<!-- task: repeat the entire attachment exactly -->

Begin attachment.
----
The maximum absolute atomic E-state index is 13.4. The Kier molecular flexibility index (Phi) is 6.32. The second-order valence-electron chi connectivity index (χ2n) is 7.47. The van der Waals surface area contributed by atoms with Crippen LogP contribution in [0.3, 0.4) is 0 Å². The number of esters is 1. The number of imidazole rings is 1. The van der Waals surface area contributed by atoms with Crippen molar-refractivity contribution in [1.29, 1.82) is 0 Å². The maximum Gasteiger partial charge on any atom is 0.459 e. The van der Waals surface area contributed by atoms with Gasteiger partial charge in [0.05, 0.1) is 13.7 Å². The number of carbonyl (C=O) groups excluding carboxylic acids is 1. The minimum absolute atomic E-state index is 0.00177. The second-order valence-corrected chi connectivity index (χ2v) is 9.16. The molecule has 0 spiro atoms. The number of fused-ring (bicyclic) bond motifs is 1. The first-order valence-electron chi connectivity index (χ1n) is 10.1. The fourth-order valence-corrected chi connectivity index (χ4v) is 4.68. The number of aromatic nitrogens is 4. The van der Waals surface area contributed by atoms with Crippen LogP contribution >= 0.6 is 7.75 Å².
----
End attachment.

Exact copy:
The maximum absolute atomic E-state index is 13.4. The Kier molecular flexibility index (Phi) is 6.32. The second-order valence-electron chi connectivity index (χ2n) is 7.47. The van der Waals surface area contributed by atoms with Crippen LogP contribution in [0.3, 0.4) is 0 Å². The number of esters is 1. The number of imidazole rings is 1. The van der Waals surface area contributed by atoms with Crippen molar-refractivity contribution in [1.29, 1.82) is 0 Å². The maximum Gasteiger partial charge on any atom is 0.459 e. The van der Waals surface area contributed by atoms with Gasteiger partial charge in [0.05, 0.1) is 13.7 Å². The number of carbonyl (C=O) groups excluding carboxylic acids is 1. The minimum absolute atomic E-state index is 0.00177. The second-order valence-corrected chi connectivity index (χ2v) is 9.16. The molecule has 0 spiro atoms. The number of fused-ring (bicyclic) bond motifs is 1. The first-order valence-electron chi connectivity index (χ1n) is 10.1. The fourth-order valence-corrected chi connectivity index (χ4v) is 4.68. The number of aromatic nitrogens is 4. The van der Waals surface area contributed by atoms with Crippen LogP contribution >= 0.6 is 7.75 Å².